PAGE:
Interview With Eihachi Ota
Matsubayashi Shorin Ryu
Interview With Eihachi Ota of Matsubayashi Shorin Ryu
Eihachi Ota is one of the true pioneers of Okianwan karate in the United States. Like most of his countryman he is quiet, self-effacing, and modest, and as a result, is known only to long-term students of traditional karate. This interview was conducted in the Dragon Times office.
DT: Where do you come from originally?
EO: I was born on Yaeyama Island, one of the most southerly islands in the Okinawan chain. On a clear day we could look to the south and see Taiwan.
DT: What sort of upbringing did you have?
EO: My father was a farmer who supplemented his income by working as a carpenter. Our community, of which my father was the headman, was very small. Never more than100 people. Our island was so tiny that it was almost impossible to find a place on it from which you could not see the ocean.
DT: What made you move?
EO: My father insisted that his six children have an education so when I was about 13 we moved to Naha City on Okinawa. Shortly after that I came in contact with karate.
DT: Please tell me how that happened? EO: Well, actually nothing happened, I suppose you could say that I was just exposed to karate for the first time. One of our neighbor's friends did Goju-ryu and they used an old U.S. Army kitbag for punching practise. This got me interested enough to join the high school karate club. From there I became a member of Shima Sensei's Matsubayashi Shorin ryu dojo.
DT: Shima the student of Nagamine?
EO: That's right. Shima Sensei was one of Nagamine Sensei's top students. Nagamine Sensei would not permit kumite so Shima Sensei and a few others opened a branch dojo where they could practice sparring by turning part of his house into a dojo. When I started training in the late 50s my instructors had just got their dan grades. The other senior instructor was Chokei Kishaba.
DT: What was training like?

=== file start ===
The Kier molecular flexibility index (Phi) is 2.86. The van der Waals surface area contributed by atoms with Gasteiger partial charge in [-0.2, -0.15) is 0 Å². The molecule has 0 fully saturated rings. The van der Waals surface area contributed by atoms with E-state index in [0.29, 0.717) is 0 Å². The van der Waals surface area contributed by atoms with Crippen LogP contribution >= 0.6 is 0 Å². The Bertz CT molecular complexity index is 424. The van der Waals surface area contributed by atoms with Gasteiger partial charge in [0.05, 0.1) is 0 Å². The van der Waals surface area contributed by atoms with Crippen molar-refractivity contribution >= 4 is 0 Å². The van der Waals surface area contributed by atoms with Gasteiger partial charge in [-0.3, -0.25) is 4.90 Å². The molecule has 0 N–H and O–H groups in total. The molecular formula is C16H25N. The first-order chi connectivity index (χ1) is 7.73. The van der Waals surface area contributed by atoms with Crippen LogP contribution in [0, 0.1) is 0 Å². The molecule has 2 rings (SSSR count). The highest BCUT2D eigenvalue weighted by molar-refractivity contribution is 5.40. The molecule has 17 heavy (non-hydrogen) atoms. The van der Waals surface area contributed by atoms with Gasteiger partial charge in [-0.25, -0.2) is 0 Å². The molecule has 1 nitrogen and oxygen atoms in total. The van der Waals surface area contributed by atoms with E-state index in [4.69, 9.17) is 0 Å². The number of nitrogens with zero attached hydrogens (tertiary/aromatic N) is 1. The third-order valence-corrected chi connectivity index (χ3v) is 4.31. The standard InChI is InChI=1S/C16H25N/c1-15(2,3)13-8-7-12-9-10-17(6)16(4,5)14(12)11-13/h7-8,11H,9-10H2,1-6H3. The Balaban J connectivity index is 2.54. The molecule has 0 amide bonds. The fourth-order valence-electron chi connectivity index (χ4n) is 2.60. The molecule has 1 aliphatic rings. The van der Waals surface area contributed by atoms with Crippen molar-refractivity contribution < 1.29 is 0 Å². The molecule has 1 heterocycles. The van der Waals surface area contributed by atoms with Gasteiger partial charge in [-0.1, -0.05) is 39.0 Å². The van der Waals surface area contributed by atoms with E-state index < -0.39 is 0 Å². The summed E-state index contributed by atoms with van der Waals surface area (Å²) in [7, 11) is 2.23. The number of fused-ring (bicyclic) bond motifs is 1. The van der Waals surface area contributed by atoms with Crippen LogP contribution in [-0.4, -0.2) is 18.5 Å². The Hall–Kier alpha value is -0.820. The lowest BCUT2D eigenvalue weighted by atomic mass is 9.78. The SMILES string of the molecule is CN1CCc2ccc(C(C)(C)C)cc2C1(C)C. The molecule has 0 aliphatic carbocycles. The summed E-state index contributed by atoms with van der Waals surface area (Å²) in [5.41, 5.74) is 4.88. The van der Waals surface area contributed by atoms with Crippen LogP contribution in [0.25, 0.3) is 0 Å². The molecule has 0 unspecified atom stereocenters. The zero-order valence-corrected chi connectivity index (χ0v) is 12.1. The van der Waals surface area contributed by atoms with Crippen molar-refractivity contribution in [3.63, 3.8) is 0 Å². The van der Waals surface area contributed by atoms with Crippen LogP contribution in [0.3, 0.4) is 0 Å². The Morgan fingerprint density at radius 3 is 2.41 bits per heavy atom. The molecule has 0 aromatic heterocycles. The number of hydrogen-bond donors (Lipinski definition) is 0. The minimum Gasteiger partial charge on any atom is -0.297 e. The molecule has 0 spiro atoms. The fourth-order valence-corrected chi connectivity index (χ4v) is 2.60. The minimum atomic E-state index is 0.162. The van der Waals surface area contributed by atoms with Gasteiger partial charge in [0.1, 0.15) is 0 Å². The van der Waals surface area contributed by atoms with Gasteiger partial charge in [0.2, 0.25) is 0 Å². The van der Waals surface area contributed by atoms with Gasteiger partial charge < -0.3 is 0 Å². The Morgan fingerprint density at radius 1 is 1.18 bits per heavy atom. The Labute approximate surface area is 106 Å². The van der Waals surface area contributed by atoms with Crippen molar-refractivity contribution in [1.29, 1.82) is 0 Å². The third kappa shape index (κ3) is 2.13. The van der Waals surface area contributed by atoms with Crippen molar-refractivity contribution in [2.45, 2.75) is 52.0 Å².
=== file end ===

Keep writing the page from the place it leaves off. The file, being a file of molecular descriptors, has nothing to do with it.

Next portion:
EO: Like life at that time, very hard. We didn't have any money, and food was less than abundant, so it followed our pastimes too were simple and hard. Shima sensei didn't ask for a teaching fee, but we were expected to provide water. Okinawa is a small island in a vast ocean so there always has been a severe shortage of drinking water. Sometimes we didn't even have the money for that.
DT: Describe to me, if you will, the training program.
EO:There were never more than ten members in the dojo, and by the early sixties we were taught as a class and not individually as before. However, we were expected to train on our own a great deal; classes were basucally for the instructor to correct you. I and my friend Nohara, practised before the group training often, sometime hitting the makiwara for thirty minutes at a time. Class training was gruelling and consisted mainly of basics and kata. After class we would do weight training-bench presses and squats-and we also used the chi'shi training weight like the Goju-ryu people do. We also studied the bo. As we had a close connection with the Nagamine Dojo there was never a problem getting an instructor.
DT: I understand that when you finished high school you went to mainland Japan.
EO: That's right. One day Shima Sensei asked me what I was going to do when I graduated. I told him the truth-I had no idea. He urged me to study, and I am thankful that he did. Shortly after that I took his advice and enrolled in the Electronics Institute in Kamata on the mainland (a suburb of Tokyo).
DT: Did you still train.
EO: Of course, but I only trained by myself. Between college, study time and the various jobs necessary to keep body and soul together, I had no time for formal training at a dojo. After three years I graduated and went home.
DT: How did you end up in Los Angeles?
EO: About a year after I got back to Okinawa I moved to Los Angeles. I started out by helping a Kobayashi Shorin ryu instructor who had a dojo at Olympic and Crenshaw. At this time instructors Kubota, Oshima, and Nishiyama were already active on the West Coast and I often gave demostrations for them.
DT: What was it like being one of the first in the field?